It seems to me that the whole point is that we are already living together on this planet. That is a fact. The vast majority of human beings on this planet are doing pretty well most of the time living together. Our interactions are NOT with entire populations, but with individuals. I have yet to meet a person who was not affected positively by sincerity, kindness and good-faith. I have also never met a person who did not have the ability to convey those things. I believe that life is not easy for anyone. I don’t know anyone who has not suffered something terrible — cancer, the death of children, loss of a spouse, siblings; many have experienced the tragedies linked to war, many have survived the devastating loss of property. Many of us have had to rebuild our lives more than once. We need each other and most humans derive pleasure from helping one another.
When I see news of young terrorists and suicide bombers or young Americans signing up for the military I just see waste, a mother’s sorrow and the youthful brain that does not yet fathom failure or death. It is just sad down to the bones.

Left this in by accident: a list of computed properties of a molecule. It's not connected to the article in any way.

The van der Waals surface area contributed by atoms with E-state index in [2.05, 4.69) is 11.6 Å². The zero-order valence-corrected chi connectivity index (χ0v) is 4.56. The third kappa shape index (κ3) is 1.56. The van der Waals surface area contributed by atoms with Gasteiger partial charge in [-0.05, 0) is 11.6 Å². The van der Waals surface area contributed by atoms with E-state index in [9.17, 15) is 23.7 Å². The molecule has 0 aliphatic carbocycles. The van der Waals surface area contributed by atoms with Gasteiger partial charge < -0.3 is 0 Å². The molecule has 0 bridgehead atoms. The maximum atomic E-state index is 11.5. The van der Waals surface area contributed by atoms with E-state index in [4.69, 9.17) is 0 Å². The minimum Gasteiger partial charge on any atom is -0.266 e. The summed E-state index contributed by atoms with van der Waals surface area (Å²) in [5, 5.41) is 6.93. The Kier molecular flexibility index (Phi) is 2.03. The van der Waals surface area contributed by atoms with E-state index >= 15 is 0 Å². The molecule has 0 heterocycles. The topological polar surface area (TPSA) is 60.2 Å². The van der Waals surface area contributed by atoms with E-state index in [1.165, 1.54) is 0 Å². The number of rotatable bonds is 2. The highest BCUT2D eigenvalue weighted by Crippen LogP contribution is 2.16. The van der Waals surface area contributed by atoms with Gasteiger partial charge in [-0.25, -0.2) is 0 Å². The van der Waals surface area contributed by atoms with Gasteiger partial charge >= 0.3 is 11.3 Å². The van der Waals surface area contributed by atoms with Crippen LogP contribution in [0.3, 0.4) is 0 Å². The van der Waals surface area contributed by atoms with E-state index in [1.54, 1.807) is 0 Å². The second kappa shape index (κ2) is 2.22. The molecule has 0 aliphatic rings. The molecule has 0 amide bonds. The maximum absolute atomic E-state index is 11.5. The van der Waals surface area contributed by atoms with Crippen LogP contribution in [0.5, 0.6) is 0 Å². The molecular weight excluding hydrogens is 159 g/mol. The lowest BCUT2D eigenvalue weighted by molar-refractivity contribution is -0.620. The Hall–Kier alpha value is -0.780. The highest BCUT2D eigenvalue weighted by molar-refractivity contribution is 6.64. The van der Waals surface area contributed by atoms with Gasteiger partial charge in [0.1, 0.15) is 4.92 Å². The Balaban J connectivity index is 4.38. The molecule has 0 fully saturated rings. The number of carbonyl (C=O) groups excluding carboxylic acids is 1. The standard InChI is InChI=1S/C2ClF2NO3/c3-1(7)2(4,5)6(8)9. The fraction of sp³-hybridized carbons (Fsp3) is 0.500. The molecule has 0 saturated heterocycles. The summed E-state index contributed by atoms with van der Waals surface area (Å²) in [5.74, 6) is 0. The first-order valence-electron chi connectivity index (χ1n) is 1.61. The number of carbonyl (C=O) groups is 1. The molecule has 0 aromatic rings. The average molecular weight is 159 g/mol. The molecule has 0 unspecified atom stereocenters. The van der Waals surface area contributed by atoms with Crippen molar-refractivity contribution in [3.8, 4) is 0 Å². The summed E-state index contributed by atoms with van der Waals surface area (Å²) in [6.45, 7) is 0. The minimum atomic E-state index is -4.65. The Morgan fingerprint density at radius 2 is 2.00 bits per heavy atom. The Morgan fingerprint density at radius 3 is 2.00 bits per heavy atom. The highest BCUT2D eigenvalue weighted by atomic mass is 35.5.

Daily Prompt Literate for a Day Someone or something you can’t communicate with through writing (a baby, a pet, an object) can understand every single word you write today, for one day only. What do you tell them?
The last thing I EVER thought I’d bring home from an animal shelter (outside of a Komodo dragon) was a giant white puppy. In fact, I knew little to nothing about the giant whites of the dog world. I was looking for a mature Siberian husky female after Lilydied but there you were on the Facebook page of the local shelter. Yeah, yeah, I know you have blue eyes, and, yes, they look just like Lily’s but I think there was an Aussie in the woodpile, not a Siberian husky, waiting for your Great Pyrenees mom.
I stake my claim… :)
I recognized you immediately. As with so many others over the years, your being screamed “I’m YOUR dog, Martha! Come and get me!” I was sure it was a completely crazy idea 1) to get a puppy (puppies are generally a POA) and 2) such a big dog, but when have I ever let sanity get in the way of love? Turned out, you were — have been — very easy to train. You’re smart and you want to get things right. You were house trained in four hours.